Suzanne Vautrinot was Commander of the 24th Air Force (AF Cyber) and now sits on the board of directors of Wells Fargo and several other major organizations.

Ed Skoudis is co-founder of CounterHack, the nation's top producer of cyber ranges, simulations, and competitive challenges, now used from high schools to the Air Force. He is also author and lead instructor of the SANS Hacker Exploits and Incident Handling course, and Penetration Testing course.

Mark Weatherford is Global Information Security Strategist for Booking Holdings and the former Deputy Under Secretary of Cybersecurity at the US Department of Homeland Security.

Stephen Northcutt teaches advanced courses in cyber security management; he founded the GIAC certification and was the founding President of STI, the premier skills-based cyber security graduate school,

Dr. Johannes Ullrich is Chief Technology Officer of the Internet Storm Center and Dean of the Faculty of the graduate school at the SANS Technology Institute.

William Hugh Murray is an executive consultant and trainer in Information Assurance and Associate Professor at the Naval Postgraduate School.

Lee Neely is a Senior Cyber Analyst at Lawrence Livermore National Laboratory, SANS Analyst and Mentor. He has worked in computer security since 1989.

Rob Lee is the SANS Institute's top forensics instructor and director of the digital forensics and incident response research and education program at SANS (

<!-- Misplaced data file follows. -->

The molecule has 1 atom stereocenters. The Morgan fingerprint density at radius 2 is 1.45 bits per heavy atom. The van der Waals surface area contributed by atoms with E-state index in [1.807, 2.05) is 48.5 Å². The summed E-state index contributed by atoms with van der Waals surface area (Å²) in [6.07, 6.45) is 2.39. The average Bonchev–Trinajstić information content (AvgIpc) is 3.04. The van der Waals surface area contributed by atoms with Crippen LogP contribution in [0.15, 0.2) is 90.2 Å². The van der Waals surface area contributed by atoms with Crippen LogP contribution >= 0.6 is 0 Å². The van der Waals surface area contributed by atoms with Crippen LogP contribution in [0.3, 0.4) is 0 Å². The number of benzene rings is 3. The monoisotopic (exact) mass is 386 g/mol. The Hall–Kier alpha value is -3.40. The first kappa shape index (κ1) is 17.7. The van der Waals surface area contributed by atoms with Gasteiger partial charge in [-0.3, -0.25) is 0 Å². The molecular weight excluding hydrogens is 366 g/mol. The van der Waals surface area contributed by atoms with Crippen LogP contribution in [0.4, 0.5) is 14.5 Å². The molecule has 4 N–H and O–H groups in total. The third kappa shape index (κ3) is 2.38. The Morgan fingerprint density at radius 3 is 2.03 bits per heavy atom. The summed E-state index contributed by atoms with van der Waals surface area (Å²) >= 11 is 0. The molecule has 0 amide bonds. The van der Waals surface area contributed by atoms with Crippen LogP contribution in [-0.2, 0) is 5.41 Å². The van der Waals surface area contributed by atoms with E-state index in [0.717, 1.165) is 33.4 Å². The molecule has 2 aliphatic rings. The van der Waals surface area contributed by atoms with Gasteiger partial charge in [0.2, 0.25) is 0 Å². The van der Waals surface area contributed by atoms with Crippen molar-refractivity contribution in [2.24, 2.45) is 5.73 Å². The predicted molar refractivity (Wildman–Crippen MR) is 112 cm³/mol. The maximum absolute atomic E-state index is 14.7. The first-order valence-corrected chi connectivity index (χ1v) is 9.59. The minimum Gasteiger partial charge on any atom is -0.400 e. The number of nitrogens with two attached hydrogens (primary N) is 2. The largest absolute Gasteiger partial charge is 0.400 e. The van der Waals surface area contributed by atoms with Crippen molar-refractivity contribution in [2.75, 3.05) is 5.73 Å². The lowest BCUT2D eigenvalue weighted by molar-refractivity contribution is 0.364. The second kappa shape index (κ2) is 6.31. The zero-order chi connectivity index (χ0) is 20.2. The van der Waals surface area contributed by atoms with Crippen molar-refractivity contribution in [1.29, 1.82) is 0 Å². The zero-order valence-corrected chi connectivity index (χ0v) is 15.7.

Tom Liston is member of the Cyber Network Defense team at UAE-based Dark Matter. He is a Handler for the SANS Institute's Internet Storm Center and co-author of the book Counter Hack Reloaded.

Jake Williams is a SANS course author and the founder of Rendition Infosec, with experience securing DoD, healthcare, and ICS environments.

Dr. Eric Cole is an instructor, author and fellow with The SANS Institute. He has written five books, including Insider Threat and he is a founder with Secure Anchor Consulting.

David Hoelzer is the director of research & principal examiner for Enclave Forensics and a senior fellow with the SANS Technology Institute.

Gal Shpantzer is a trusted advisor to CSOs of large corporations, technology startups, Ivy League universities and non-profits specializing in critical infrastructure protection. Gal created the Security Outliers project in 2009, focusing on the role of culture in risk management outcomes and contributes to the Infosec Burnout project.

Alan Paller is director of research at the SANS Institute.

Brian Honan is an independent security consultant based in Dublin, Ireland.